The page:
Brick by brick Lake Gwayi Shangani inches closer to completion Lake Gwayi-Shangani will supply 220 megalitres per day to Bulawayo against a daily consumption of 180 mega litres a day. This is one of the signature projects implemented by the Second Republic

Bulawayo Bureau

THE gigantic Lake Gwayi-Shangani will be completed ahead of the 2023/24 summer cropping season, Lands, Agriculture, Fisheries, Water and Rural Development Minister, Dr Anxious Masuka, has said.

Lake Gwayi-Shangani is in Hwange District, Matabeleland North Province, and is among the flagship infrastructure projects being undertaken by the Second Republic led by President Mnangagwa, in its drive to foster inclusive economic transformation. 

Situated about 6,5km from the confluence of Gwayi and Shangani rivers, the concrete gravity arch dam was designed and engineered by the Zimbabwe National Water Authority (Zinwa) and has a gross capacity of 650 million cubic meters.

It is the third largest inland dam after Tugwi Mukosi and Lake Mutirikwi.

It is being constructed by the Zimbabwe National Water Authority (Zinwa) through a Chinese contractor, China Water and Electric Corporation.

The dam project is part of a century-old National Matabeleland Zambezi Water Project (NMZWP), which successive administrations failed to implement.

Completion of the Lake Gwayi-Shangani project will ensure reliable water supply to Bulawayo for the next 80 years, while weaning off some of its supply dams in Matabeleland South to cater for developmental projects in the province.

The massive water project is expected to ignite rural industrialisation across the Matabeleland region where communities will have access to clean water and electricity to power local institutions.

Guided by the National Development Strategy (NDS1), Government aims to increase the proportion of people with access to potable water to 90 percent from 78 percent, by 2025.

In an interview yesterday soon after touring the Lake Gwayi Shangani project, Dr Masuka said there is tremendous progress in the ongoing constructions works.

He said despite missed deadlines,Government is optimistic that the new target for completion is achievable.

“We are planning with the team on what works need to be done, including resources that are required to ensure that the project is completed ahead of the 2023-2024 cropping season. I am here to assess progress at Lake Gwayi Shangani and we did an impressive 20 metres of the dam wall, which is now 73 percent complete,” said Dr Masuka.

“We are here to plan for 2023 as indicated by the President that this project must be completed this year.”

Posting on his Twitter page recently, President Mnangagwa named Lake Gwayi-Shangani as one of the top successes for 2022 as he highlighted some of the successes that the Second Republic achieved last year. 

The construction of dams fulfils Government’s policy of inclusive development where no one and no place is left behind. 

The project is more significant for the Matabeleland region, which had long been regarded as marginalised in terms of development.

Dr Masuka said the release of funds by Treasury is critical in terms of speeding up the completion of the Lake Gwayi Shangani project.

“Last year we did 20 metres of the dam wall and what is left is 23 metres. Given the rate of placement of concrete at four to six metres per month, it is very possible for it to be completed within the time frame as directed by His Excellency, President Mnangagwa,” he said.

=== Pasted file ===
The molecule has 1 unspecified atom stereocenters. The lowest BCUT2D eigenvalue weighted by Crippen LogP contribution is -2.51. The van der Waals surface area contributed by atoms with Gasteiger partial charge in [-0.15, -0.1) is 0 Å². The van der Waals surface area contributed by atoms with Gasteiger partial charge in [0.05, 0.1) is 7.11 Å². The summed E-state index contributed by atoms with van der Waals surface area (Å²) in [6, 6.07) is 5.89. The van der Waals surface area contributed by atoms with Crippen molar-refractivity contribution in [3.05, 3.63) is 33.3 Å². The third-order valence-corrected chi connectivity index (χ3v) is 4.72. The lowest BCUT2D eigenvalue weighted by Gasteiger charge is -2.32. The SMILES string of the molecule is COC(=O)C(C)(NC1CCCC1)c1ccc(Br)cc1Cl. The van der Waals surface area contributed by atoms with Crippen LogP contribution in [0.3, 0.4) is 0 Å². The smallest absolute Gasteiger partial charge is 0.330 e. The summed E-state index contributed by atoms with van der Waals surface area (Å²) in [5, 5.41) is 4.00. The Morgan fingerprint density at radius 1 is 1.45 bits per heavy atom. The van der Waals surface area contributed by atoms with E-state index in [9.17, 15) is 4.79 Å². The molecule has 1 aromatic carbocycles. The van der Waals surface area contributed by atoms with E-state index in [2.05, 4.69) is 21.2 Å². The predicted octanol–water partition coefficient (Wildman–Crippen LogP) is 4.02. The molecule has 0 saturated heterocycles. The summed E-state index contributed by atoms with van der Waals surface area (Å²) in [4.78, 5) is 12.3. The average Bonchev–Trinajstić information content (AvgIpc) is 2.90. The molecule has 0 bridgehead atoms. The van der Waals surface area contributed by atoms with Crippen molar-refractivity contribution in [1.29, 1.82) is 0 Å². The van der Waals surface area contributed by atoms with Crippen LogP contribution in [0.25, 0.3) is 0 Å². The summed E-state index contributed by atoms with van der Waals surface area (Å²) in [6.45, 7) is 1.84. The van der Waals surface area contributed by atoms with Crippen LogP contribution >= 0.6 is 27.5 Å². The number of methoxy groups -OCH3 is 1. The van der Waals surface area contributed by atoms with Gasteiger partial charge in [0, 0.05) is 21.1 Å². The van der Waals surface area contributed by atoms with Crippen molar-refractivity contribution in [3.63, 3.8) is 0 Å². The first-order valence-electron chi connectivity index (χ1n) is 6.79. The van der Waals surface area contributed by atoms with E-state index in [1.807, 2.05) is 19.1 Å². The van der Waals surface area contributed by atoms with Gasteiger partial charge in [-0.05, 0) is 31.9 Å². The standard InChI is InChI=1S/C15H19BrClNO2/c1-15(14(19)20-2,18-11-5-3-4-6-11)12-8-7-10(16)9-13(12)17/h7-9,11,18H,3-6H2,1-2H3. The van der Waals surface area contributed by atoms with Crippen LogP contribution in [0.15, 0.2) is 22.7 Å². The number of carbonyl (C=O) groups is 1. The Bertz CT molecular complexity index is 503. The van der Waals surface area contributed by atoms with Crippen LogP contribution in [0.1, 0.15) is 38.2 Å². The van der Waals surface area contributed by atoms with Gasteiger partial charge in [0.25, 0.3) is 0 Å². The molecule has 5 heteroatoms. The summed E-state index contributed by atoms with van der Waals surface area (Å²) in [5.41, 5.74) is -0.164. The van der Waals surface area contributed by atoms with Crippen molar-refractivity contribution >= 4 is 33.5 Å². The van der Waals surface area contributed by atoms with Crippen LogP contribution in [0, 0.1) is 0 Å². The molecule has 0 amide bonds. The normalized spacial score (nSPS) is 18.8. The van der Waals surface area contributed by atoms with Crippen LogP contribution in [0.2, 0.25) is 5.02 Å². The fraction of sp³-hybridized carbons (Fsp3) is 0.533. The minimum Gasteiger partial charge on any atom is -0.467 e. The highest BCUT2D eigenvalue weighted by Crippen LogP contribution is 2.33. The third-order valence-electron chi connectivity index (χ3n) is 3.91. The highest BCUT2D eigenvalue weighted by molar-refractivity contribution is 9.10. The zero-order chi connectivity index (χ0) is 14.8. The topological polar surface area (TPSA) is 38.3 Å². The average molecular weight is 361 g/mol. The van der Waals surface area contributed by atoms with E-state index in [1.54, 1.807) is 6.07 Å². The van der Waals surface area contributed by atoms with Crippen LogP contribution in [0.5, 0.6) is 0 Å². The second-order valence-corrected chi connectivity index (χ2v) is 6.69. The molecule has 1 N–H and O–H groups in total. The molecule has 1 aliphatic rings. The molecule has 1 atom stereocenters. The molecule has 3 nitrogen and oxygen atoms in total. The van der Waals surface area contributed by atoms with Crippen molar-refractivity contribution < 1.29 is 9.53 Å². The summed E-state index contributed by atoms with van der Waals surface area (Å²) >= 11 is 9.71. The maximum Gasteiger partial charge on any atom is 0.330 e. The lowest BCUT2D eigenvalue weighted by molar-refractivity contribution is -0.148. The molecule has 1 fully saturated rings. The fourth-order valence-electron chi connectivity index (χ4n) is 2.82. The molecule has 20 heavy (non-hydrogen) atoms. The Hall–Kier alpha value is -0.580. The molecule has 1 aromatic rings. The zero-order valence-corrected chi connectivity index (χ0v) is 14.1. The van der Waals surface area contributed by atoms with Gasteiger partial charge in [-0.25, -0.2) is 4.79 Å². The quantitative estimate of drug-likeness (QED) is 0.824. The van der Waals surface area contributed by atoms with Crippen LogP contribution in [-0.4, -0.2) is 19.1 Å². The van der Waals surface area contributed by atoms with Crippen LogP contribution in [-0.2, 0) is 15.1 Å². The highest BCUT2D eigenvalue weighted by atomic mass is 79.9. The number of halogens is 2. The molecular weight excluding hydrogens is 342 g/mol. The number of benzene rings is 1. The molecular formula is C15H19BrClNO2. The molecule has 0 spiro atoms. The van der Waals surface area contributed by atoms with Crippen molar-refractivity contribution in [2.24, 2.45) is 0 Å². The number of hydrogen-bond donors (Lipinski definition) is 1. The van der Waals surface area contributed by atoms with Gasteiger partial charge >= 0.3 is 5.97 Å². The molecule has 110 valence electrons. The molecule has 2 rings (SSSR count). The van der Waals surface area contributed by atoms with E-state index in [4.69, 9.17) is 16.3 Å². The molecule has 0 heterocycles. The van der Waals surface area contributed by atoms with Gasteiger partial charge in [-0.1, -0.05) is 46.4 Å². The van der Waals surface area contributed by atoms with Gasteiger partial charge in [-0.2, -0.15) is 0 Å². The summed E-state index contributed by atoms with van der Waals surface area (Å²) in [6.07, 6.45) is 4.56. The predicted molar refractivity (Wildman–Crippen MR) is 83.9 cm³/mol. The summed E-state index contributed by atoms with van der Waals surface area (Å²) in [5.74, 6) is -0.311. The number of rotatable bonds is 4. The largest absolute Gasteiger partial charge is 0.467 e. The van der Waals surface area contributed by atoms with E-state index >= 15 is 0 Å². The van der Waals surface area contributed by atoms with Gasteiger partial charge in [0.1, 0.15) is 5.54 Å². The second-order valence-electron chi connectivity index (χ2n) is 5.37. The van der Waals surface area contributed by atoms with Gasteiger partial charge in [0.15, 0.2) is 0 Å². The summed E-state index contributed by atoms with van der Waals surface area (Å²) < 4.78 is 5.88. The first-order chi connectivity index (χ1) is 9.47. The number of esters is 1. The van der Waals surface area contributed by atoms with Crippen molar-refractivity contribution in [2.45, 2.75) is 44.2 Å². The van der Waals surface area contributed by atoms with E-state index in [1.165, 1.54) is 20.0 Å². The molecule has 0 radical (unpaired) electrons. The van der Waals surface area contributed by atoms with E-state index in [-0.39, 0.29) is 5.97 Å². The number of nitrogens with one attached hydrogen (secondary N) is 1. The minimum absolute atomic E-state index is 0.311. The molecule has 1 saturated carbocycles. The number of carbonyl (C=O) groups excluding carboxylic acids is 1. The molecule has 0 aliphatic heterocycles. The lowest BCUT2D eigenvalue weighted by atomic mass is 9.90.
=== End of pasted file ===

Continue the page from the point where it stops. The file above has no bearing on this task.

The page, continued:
Dr Masuka said as part of a whole Government approach, an inter-ministerial team will soon visit the site.

Earlier, the minister held a closed-door meeting with members of the Joint Operations Command, Zinwa and Agricultural and Rural Development Authority (Arda) officials and other arms of Government.

“We discussed issues around reorganising the people on the basin where we are building houses for them. The Ministry of Housing and Social Amenities will be looking at that. We also discussed the conveyancing of the water along the 245km pipeline to accelerator models where we will be irrigating 20 hectares of land in each of the five districts,” said Dr Masuka.

Communities along the pipeline are set to benefit through increased agricultural activity.

“Most importantly, the communities around will witness the development emanating from this project as it will impact positively on their livelihood. So many business centres will get potable water,” he said.

“This project is a massive rural development project, which we are accelerating in line with Vision 2030. It will also provide Bulawayo with 220 mega litres of water per day for the next 80 years, which is why it must be completed on time.” 

The project is a significant milestone that will transform the lives of many communities living along the pipeline from the dam to Bulawayo as irrigation schemes will be established taking advantage of the abundant water that will be pumped through the pipeline.

The dam is a roller-compacted concrete gravity dam, implying that it depends on its weight for stability. It will have an ogee-shaped overflow, with a 200-metre-long spillway while the maximum depth of water will be 59 metres.

The construction of Lake Gwayi-Shangani is the first phase of the project which also involves the laying of a 245km pipeline from the dam to Bulawayo.

Upon its completion, the dam will contribute to the country’s gross domestic product and national food security.

The Government has already identified 10 000 hectares to be put under irrigation along the pipeline. There are plans to set up fisheries while the tourism sector is also expected to benefit from the giant dam construction. 

The completion of the project will also see the Government constructing a 10-megawatt power station at the massive dam, feeding into the national grid.

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